Dual papacy in the history of the Church Part 1

Dual papacy in the history of the Church Part 1

11-09-23 10:26:00,

video: vkpatriarhat.org/en/?p=23479

What is the point of reflecting back on dual papacy in the history of the Church? The point is to look for a solution in the present insoluble situation. Pseudo Pope Francis Bergoglio has brought on himself a multiple anathema – excommunication, that is, expulsion from the Church for destroying all the foundations of faith given to us by Scripture and Tradition. It is necessary in this extraordinary situation to seek and use extraordinary means to prevent the greatest catastrophe in church history from reaching its climax.

In this first part, we will recall the cases of dual papacy until the 11th century, that is, until the Cluniac reform. The dual papacy began already during the cruel persecution of the Church in the 3rd century.

3rd century

Callistus I (217‒222) – After the election of Pope Callistus, Hippolytus was soon ordained as Bishop of Rome. Hippolytus fought against the heresy of Sabellius denying the truth of the Holy Trinity.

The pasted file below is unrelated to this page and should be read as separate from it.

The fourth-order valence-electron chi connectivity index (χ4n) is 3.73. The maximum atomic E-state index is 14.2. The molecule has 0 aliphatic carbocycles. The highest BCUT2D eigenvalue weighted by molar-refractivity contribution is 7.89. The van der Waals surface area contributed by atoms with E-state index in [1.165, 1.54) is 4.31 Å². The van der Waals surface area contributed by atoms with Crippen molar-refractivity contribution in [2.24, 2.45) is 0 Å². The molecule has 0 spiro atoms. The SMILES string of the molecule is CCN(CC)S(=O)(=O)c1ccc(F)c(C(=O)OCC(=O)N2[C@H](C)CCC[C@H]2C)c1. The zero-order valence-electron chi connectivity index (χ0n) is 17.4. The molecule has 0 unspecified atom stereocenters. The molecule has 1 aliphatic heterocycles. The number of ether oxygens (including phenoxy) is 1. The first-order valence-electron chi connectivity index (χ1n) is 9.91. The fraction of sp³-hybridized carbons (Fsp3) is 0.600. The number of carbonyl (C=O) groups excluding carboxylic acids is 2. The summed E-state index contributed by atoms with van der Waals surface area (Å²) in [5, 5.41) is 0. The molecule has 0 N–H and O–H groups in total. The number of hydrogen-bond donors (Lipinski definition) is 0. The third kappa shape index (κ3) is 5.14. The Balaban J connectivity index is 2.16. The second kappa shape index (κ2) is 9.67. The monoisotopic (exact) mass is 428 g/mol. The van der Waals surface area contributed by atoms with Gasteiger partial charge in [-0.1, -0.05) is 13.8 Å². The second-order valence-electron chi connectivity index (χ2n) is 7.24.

Urban (222‒230) – Hippolytus was still ruling as a rival pope in this period.

Pontian (230‒235) – Hippolytus also continued to be pope under Pontian. For religious disputes, the prefect banished both Hippolytus and Pontian from Rome. Both renounced the papacy.

Cornelius (251‒253) – After the election of Cornelius, a certain part of the Roman community elected the Roman theologian Novatian as antipope.

4th century

Liberius (352‒366) – Liberius was exiled to Thrace by Emperor Constantine, who was promoting Arianism at the time. Archdeacon Felix (355‒358) was installed as Bishop of Rome. The large majority of the Roman clergy joined his side. However, the other part of the Roman community was reluctant to recognize him. After the return of Liberius, Felix was banished.